Skip to Content

Chile Study Abroad Programs

A mix of old and new buildings in downtown Santiago, Chile.Taking in the ocean views in Santiago, Chile.

Located at the southwestern tip of South America, Chile is bordered on the north by Peru, on the east by Bolivia and Argentina, on the west by the Pacific Ocean, and on the south by Antarctica. Chile's west coast stretches 2,650 miles along the Pacific and the country's average width is only about 100 miles, making it possible to travel easily from mountains to seacoast in a couple of hours.

Chile is a land of extremes. To the north lies the desert possessing great mineral wealth. The central area supports most of the country’s population and agricultural resources. Southern Chile is rich in forests and grazing lands and has many volcanoes and lakes. The southern extreme is a labyrinth of fjords, inlets, canals, twisting peninsulas, and islands. The entire country is framed by the presence of the Andes Mountains. Numerous islands in the Pacific Ocean belong to Chile, including the Juan Fernandez Islands where Alexander Selkirk—the model for Daniel Defoe's Robinson Crusoe—was marooned, and Easter Island, the site of a mysterious and ancient Polynesian culture.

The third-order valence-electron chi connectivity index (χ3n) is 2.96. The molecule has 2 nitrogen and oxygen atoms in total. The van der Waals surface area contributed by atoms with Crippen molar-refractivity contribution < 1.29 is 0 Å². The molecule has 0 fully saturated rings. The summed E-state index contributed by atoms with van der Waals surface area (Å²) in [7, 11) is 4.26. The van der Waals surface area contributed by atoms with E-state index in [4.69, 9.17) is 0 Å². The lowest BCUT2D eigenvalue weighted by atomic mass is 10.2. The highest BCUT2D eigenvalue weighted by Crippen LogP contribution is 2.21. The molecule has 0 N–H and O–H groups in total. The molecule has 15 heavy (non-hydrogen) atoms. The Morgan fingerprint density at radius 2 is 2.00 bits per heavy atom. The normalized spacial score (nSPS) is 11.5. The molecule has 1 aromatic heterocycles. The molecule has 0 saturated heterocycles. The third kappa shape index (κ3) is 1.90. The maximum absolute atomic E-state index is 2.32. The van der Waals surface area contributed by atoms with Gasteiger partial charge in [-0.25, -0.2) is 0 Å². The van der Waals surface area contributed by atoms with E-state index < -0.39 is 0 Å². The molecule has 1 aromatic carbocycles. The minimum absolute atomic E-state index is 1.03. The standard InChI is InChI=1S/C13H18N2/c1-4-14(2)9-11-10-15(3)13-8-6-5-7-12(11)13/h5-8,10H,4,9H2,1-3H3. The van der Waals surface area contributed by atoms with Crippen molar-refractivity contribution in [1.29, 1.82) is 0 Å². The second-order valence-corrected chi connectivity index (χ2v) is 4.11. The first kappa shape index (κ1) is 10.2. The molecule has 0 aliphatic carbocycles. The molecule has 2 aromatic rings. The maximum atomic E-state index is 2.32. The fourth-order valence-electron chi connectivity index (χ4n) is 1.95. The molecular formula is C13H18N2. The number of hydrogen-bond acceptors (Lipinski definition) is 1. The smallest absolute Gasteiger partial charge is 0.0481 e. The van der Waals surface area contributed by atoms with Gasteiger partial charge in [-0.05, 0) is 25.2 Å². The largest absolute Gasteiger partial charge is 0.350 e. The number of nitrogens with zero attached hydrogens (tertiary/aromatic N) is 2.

Chile’s population is predominantly urban. The largest population group is of Spanish descent, with important numbers of Arabic, Jewish, German, Italian, Croatian, Korean, and Chinese immigrants. The most prevalent native families of Chile are: Aymaras, Licanantay or Atacameños, Rapa Nui (Easter Island), Mapuche or Araucanians, and Kawésqar.

Chileans have long distinguished themselves culturally as many artists have been leaders in their disciplines. Two Chileans have been awarded the Nobel Prize for Literature: Gabriela Mistral in 1945 and Pablo Neruda in 1971. Other important figures in the arts include the writers Nicanor Parra, winner of the 2011 Cervantes Literature Prize, and Roberto Bolaño, the singer and artist Violeta Parra, the painter Roberto Matta, photographer Sergio Larraín, and best-selling author Isabel Allende.

Since Chile is located in the southern hemisphere, seasons are the reverse of those in the United States. Winter begins in June and lasts until September. This season is marked by colder temperatures (normally between 20° F and 50° F) and well-known ski resorts such as Portillo, El Colorado, La Parva, and Farellones are just an hour outside of Santiago. However, snowfall is very uncommon in the city.